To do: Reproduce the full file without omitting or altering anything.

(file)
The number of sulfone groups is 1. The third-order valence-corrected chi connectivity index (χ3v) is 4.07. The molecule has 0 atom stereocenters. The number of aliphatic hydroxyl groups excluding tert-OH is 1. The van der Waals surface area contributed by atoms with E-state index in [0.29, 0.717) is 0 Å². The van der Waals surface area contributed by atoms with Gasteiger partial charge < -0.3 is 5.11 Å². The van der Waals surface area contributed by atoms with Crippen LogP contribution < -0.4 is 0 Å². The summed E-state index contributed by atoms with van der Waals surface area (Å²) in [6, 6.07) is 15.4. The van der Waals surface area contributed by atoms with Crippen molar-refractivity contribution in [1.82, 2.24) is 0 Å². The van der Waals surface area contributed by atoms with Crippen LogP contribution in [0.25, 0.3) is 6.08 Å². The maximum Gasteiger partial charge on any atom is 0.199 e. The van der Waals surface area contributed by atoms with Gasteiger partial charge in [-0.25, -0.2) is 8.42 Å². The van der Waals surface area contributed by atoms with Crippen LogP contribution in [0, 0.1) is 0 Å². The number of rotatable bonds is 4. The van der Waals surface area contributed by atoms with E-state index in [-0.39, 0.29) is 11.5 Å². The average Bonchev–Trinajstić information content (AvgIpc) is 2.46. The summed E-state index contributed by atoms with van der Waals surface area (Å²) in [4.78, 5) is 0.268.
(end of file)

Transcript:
The number of sulfone groups is 1. The third-order valence-corrected chi connectivity index (χ3v) is 4.07. The molecule has 0 atom stereocenters. The number of aliphatic hydroxyl groups excluding tert-OH is 1. The van der Waals surface area contributed by atoms with E-state index in [0.29, 0.717) is 0 Å². The van der Waals surface area contributed by atoms with Gasteiger partial charge < -0.3 is 5.11 Å². The van der Waals surface area contributed by atoms with Crippen LogP contribution < -0.4 is 0 Å². The summed E-state index contributed by atoms with van der Waals surface area (Å²) in [6, 6.07) is 15.4. The van der Waals surface area contributed by atoms with Crippen molar-refractivity contribution in [1.82, 2.24) is 0 Å². The van der Waals surface area contributed by atoms with Crippen LogP contribution in [0.25, 0.3) is 6.08 Å². The maximum Gasteiger partial charge on any atom is 0.199 e. The van der Waals surface area contributed by atoms with Gasteiger partial charge in [-0.25, -0.2) is 8.42 Å². The van der Waals surface area contributed by atoms with Crippen LogP contribution in [0, 0.1) is 0 Å². The number of rotatable bonds is 4. The van der Waals surface area contributed by atoms with E-state index in [-0.39, 0.29) is 11.5 Å². The average Bonchev–Trinajstić information content (AvgIpc) is 2.46. The summed E-state index contributed by atoms with van der Waals surface area (Å²) in [4.78, 5) is 0.268.